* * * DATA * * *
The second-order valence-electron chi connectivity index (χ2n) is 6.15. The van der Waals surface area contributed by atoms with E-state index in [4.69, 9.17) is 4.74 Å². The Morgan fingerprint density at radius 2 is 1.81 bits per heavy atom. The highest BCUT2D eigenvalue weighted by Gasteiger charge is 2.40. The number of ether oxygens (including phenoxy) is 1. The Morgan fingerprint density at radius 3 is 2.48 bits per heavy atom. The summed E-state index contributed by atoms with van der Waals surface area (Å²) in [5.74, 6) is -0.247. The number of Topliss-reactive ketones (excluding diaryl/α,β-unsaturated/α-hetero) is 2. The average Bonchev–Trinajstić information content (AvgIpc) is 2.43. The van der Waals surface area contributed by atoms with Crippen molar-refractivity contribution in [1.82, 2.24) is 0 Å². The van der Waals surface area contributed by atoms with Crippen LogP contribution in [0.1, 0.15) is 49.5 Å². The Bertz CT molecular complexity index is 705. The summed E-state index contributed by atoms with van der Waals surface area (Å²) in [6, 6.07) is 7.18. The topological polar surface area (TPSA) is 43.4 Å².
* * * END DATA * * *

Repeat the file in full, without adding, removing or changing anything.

The second-order valence-electron chi connectivity index (χ2n) is 6.15. The van der Waals surface area contributed by atoms with E-state index in [4.69, 9.17) is 4.74 Å². The Morgan fingerprint density at radius 2 is 1.81 bits per heavy atom. The highest BCUT2D eigenvalue weighted by Gasteiger charge is 2.40. The number of ether oxygens (including phenoxy) is 1. The Morgan fingerprint density at radius 3 is 2.48 bits per heavy atom. The summed E-state index contributed by atoms with van der Waals surface area (Å²) in [5.74, 6) is -0.247. The number of Topliss-reactive ketones (excluding diaryl/α,β-unsaturated/α-hetero) is 2. The average Bonchev–Trinajstić information content (AvgIpc) is 2.43. The van der Waals surface area contributed by atoms with Crippen molar-refractivity contribution in [1.82, 2.24) is 0 Å². The van der Waals surface area contributed by atoms with Crippen LogP contribution in [0.1, 0.15) is 49.5 Å². The Bertz CT molecular complexity index is 705. The summed E-state index contributed by atoms with van der Waals surface area (Å²) in [6, 6.07) is 7.18. The topological polar surface area (TPSA) is 43.4 Å².